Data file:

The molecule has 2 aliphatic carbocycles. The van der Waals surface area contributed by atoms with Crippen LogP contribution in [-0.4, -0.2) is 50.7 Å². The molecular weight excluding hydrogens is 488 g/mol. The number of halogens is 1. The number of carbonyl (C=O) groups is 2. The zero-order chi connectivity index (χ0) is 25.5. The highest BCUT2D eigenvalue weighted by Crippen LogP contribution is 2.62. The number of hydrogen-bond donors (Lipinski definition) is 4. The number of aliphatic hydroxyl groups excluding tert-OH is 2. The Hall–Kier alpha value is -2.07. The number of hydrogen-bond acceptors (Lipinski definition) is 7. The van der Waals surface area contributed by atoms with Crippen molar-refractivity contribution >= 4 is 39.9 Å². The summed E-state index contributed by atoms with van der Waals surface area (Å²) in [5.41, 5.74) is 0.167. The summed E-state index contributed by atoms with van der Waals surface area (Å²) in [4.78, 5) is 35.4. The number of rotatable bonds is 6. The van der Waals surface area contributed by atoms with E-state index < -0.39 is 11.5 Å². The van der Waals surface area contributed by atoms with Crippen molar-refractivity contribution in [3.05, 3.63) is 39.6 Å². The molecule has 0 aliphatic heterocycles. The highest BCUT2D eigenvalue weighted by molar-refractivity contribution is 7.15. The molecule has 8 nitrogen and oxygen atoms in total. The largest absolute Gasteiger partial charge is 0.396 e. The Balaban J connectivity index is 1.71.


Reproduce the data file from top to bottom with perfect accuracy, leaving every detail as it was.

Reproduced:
The molecule has 2 aliphatic carbocycles. The van der Waals surface area contributed by atoms with Crippen LogP contribution in [-0.4, -0.2) is 50.7 Å². The molecular weight excluding hydrogens is 488 g/mol. The number of halogens is 1. The number of carbonyl (C=O) groups is 2. The zero-order chi connectivity index (χ0) is 25.5. The highest BCUT2D eigenvalue weighted by Crippen LogP contribution is 2.62. The number of hydrogen-bond donors (Lipinski definition) is 4. The number of aliphatic hydroxyl groups excluding tert-OH is 2. The Hall–Kier alpha value is -2.07. The number of hydrogen-bond acceptors (Lipinski definition) is 7. The van der Waals surface area contributed by atoms with Crippen molar-refractivity contribution >= 4 is 39.9 Å². The summed E-state index contributed by atoms with van der Waals surface area (Å²) in [5.41, 5.74) is 0.167. The summed E-state index contributed by atoms with van der Waals surface area (Å²) in [4.78, 5) is 35.4. The number of rotatable bonds is 6. The van der Waals surface area contributed by atoms with E-state index < -0.39 is 11.5 Å². The van der Waals surface area contributed by atoms with Crippen molar-refractivity contribution in [3.05, 3.63) is 39.6 Å². The molecule has 0 aliphatic heterocycles. The highest BCUT2D eigenvalue weighted by molar-refractivity contribution is 7.15. The molecule has 8 nitrogen and oxygen atoms in total. The largest absolute Gasteiger partial charge is 0.396 e. The Balaban J connectivity index is 1.71.